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Getting in front of backup
This article is part of the Storage magazine issue of Vol. 9 Num. 6 September 2010
Learn about a handful of key technologies that can help storage managers meet their backup recovery time objectives by making the first steps -- data capture and transfer -- simpler and more efficient. The focus on backup modernization during the last few years has been squarely on the backup target device: tapes and disks. That's where the majority of users have made the most changes. But now that so many users and IT shops have become disk friendly, there's a new focus on the front end of the backup process: the capture and transfer phase. In 2004, nearly 60% of Enterprise Storage Group (ESG) survey respondents reported backing up directly to tape. By 2010, only 20% were using tape exclusively. These days, approximately 80% of IT organizations tell ESG they're augmenting backup processes with disk, which helps them meet backup windows and recovery time objectives (RTOs). Still, exponential data growth means greater backup demands and a need for new backup processes. As a result, technologies such as continuous data protection ...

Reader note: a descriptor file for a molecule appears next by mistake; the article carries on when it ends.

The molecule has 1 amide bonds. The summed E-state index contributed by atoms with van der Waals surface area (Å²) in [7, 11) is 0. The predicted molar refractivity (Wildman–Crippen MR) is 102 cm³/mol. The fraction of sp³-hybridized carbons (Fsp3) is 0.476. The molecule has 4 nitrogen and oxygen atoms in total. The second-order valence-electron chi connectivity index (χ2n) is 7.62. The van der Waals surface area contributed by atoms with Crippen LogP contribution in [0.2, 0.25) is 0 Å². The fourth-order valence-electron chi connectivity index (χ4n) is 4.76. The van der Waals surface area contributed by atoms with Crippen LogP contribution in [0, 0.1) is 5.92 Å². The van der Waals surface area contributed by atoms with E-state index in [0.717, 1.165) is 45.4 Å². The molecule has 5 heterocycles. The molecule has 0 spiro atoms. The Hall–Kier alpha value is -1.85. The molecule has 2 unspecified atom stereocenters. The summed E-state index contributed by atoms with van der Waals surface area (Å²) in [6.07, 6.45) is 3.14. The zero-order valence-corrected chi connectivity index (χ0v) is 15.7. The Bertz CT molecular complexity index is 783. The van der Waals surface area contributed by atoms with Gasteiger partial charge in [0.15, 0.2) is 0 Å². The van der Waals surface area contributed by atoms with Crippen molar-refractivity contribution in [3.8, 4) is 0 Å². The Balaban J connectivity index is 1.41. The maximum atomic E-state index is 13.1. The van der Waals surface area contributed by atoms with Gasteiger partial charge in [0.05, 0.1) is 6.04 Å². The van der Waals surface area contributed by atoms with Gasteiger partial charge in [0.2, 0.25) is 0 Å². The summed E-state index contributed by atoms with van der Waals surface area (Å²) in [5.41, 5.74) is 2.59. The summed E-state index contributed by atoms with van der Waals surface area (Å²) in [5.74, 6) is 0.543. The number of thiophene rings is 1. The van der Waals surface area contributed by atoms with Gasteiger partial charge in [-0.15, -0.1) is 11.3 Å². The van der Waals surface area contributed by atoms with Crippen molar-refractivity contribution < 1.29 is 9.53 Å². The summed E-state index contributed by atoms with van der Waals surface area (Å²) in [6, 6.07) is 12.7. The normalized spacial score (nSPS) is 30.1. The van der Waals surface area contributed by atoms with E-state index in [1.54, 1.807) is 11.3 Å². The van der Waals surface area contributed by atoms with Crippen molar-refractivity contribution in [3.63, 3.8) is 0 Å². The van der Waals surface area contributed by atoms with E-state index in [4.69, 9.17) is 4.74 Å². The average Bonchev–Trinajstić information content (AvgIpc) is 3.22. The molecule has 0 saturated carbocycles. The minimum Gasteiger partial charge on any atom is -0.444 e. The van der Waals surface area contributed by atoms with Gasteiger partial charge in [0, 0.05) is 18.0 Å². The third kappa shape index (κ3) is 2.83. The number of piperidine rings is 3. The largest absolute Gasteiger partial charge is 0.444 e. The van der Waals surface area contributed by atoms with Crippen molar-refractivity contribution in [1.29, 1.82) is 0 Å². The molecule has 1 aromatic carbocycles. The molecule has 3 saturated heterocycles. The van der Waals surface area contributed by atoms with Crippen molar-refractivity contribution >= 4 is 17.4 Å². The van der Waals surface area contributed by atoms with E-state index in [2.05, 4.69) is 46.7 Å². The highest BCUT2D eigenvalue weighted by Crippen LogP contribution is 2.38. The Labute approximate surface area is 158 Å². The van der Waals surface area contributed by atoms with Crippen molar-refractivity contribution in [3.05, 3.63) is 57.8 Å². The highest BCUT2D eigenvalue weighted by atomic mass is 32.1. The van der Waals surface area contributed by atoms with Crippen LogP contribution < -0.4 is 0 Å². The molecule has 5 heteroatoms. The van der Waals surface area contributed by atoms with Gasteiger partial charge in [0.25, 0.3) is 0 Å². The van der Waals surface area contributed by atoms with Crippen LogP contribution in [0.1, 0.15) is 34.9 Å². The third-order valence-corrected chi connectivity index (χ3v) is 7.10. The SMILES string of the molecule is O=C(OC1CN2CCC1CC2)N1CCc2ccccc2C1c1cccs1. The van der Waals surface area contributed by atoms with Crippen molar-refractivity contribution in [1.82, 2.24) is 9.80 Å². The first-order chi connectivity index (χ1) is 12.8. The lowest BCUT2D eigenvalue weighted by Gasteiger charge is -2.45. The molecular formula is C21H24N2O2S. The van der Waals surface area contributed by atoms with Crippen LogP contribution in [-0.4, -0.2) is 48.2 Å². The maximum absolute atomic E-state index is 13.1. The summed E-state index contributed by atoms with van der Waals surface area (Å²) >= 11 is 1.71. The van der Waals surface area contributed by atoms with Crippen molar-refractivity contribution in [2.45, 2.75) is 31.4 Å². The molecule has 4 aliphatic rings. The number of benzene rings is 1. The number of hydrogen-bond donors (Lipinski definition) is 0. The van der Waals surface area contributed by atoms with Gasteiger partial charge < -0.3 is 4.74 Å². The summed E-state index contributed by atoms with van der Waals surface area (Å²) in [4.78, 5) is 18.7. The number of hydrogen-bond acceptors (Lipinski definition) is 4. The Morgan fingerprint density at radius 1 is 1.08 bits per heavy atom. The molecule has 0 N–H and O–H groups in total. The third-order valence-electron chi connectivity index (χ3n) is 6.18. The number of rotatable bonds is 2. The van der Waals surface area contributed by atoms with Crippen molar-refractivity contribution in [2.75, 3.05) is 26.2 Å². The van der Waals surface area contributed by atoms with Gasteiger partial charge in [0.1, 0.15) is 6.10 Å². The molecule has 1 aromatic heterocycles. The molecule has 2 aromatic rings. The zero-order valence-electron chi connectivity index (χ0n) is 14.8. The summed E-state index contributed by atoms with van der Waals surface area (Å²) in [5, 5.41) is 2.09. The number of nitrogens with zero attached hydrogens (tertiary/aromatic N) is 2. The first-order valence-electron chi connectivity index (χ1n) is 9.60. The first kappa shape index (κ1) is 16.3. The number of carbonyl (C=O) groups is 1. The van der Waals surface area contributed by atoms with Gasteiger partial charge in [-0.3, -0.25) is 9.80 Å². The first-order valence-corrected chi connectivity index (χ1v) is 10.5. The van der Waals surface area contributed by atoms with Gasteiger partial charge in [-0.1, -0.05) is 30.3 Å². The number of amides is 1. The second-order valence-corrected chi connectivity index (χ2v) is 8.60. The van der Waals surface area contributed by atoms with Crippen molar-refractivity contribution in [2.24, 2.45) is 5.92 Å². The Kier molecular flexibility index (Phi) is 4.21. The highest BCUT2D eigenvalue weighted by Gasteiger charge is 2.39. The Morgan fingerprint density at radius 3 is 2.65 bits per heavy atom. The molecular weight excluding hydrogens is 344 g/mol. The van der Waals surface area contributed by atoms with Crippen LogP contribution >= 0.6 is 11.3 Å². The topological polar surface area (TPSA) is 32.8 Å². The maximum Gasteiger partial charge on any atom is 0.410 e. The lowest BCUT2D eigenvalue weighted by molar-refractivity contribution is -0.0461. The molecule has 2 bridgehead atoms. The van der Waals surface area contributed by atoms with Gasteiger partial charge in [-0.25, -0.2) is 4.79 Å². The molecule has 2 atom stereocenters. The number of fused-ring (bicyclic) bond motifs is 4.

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Features in this issue
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Columns in this issue
Storage vendors have been busy creating server-to-application product stacks. It looks like the type of ploy that will give them more leverage, and take it away from you.
Tools like automated tiering and thin provisioning help users cope with growing capacity demands; but more drastic measures, like primary storage data reduction, are needed.
Learn about a handful of key technologies that can help storage managers meet their backup recovery time objectives (RTOs) by making the first steps -- data capture and transfer -- simpler and more efficient.
Information lifecycle management faded into oblivion without getting serious notice. But it's back now, with a new name and more realistic goals.